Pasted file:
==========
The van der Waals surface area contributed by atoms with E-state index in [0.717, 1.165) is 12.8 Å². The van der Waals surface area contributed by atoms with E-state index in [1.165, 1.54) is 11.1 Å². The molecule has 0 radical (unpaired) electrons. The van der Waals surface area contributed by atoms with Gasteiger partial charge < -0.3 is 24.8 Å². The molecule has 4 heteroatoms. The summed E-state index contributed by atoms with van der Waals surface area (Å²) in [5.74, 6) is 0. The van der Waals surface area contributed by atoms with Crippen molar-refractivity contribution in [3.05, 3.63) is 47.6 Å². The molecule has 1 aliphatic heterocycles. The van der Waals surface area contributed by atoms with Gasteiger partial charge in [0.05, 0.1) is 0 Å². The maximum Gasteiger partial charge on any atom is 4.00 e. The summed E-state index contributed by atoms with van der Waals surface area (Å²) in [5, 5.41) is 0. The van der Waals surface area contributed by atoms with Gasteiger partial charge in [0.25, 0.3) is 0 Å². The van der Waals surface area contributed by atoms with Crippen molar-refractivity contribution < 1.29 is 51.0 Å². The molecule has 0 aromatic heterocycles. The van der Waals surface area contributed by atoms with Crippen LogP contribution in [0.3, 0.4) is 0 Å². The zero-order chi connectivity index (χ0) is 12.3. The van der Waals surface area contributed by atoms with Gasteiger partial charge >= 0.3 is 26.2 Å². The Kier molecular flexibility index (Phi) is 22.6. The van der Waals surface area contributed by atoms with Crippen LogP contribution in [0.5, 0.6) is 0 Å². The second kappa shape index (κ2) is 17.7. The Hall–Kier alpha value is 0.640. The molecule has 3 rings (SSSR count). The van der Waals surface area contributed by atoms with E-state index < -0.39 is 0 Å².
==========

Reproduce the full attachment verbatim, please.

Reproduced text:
The van der Waals surface area contributed by atoms with E-state index in [0.717, 1.165) is 12.8 Å². The van der Waals surface area contributed by atoms with E-state index in [1.165, 1.54) is 11.1 Å². The molecule has 0 radical (unpaired) electrons. The van der Waals surface area contributed by atoms with Gasteiger partial charge < -0.3 is 24.8 Å². The molecule has 4 heteroatoms. The summed E-state index contributed by atoms with van der Waals surface area (Å²) in [5.74, 6) is 0. The van der Waals surface area contributed by atoms with Crippen molar-refractivity contribution in [3.05, 3.63) is 47.6 Å². The molecule has 1 aliphatic heterocycles. The van der Waals surface area contributed by atoms with Gasteiger partial charge in [0.05, 0.1) is 0 Å². The maximum Gasteiger partial charge on any atom is 4.00 e. The summed E-state index contributed by atoms with van der Waals surface area (Å²) in [5, 5.41) is 0. The van der Waals surface area contributed by atoms with Gasteiger partial charge in [0.25, 0.3) is 0 Å². The van der Waals surface area contributed by atoms with Crippen molar-refractivity contribution < 1.29 is 51.0 Å². The molecule has 0 aromatic heterocycles. The van der Waals surface area contributed by atoms with Crippen LogP contribution in [0.3, 0.4) is 0 Å². The zero-order chi connectivity index (χ0) is 12.3. The van der Waals surface area contributed by atoms with Gasteiger partial charge >= 0.3 is 26.2 Å². The Kier molecular flexibility index (Phi) is 22.6. The van der Waals surface area contributed by atoms with Crippen LogP contribution in [0.5, 0.6) is 0 Å². The second kappa shape index (κ2) is 17.7. The Hall–Kier alpha value is 0.640. The molecule has 3 rings (SSSR count). The van der Waals surface area contributed by atoms with E-state index < -0.39 is 0 Å².